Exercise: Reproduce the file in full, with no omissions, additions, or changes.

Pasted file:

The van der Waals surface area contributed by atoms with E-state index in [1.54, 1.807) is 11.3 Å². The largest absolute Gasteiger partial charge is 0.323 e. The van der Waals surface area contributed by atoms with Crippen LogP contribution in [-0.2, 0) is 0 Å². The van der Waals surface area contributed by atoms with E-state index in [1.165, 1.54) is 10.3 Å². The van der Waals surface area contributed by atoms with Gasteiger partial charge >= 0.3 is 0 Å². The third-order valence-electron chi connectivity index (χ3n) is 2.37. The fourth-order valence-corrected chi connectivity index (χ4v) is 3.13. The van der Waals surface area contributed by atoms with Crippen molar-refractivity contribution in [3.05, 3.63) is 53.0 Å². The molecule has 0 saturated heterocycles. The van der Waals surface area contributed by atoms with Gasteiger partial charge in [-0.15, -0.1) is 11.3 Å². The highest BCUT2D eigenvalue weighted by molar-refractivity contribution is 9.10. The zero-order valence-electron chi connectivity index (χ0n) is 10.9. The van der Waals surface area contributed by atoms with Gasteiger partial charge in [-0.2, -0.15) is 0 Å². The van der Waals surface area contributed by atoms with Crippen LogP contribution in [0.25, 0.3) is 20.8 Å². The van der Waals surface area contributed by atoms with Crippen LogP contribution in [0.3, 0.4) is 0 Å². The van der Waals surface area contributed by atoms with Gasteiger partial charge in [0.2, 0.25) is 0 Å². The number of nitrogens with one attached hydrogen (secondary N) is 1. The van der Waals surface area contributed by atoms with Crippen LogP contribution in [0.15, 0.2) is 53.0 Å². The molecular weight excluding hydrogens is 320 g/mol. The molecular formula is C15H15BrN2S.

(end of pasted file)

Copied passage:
The van der Waals surface area contributed by atoms with E-state index in [1.54, 1.807) is 11.3 Å². The largest absolute Gasteiger partial charge is 0.323 e. The van der Waals surface area contributed by atoms with Crippen LogP contribution in [-0.2, 0) is 0 Å². The van der Waals surface area contributed by atoms with E-state index in [1.165, 1.54) is 10.3 Å². The van der Waals surface area contributed by atoms with Gasteiger partial charge >= 0.3 is 0 Å². The third-order valence-electron chi connectivity index (χ3n) is 2.37. The fourth-order valence-corrected chi connectivity index (χ4v) is 3.13. The van der Waals surface area contributed by atoms with Crippen molar-refractivity contribution in [3.05, 3.63) is 53.0 Å². The molecule has 0 saturated heterocycles. The van der Waals surface area contributed by atoms with Gasteiger partial charge in [-0.15, -0.1) is 11.3 Å². The highest BCUT2D eigenvalue weighted by molar-refractivity contribution is 9.10. The zero-order valence-electron chi connectivity index (χ0n) is 10.9. The van der Waals surface area contributed by atoms with Gasteiger partial charge in [-0.2, -0.15) is 0 Å². The van der Waals surface area contributed by atoms with Crippen LogP contribution in [0.25, 0.3) is 20.8 Å². The van der Waals surface area contributed by atoms with Crippen LogP contribution in [0.3, 0.4) is 0 Å². The van der Waals surface area contributed by atoms with Gasteiger partial charge in [0.2, 0.25) is 0 Å². The number of nitrogens with one attached hydrogen (secondary N) is 1. The van der Waals surface area contributed by atoms with Crippen LogP contribution in [0.15, 0.2) is 53.0 Å². The molecular weight excluding hydrogens is 320 g/mol. The molecular formula is C15H15BrN2S.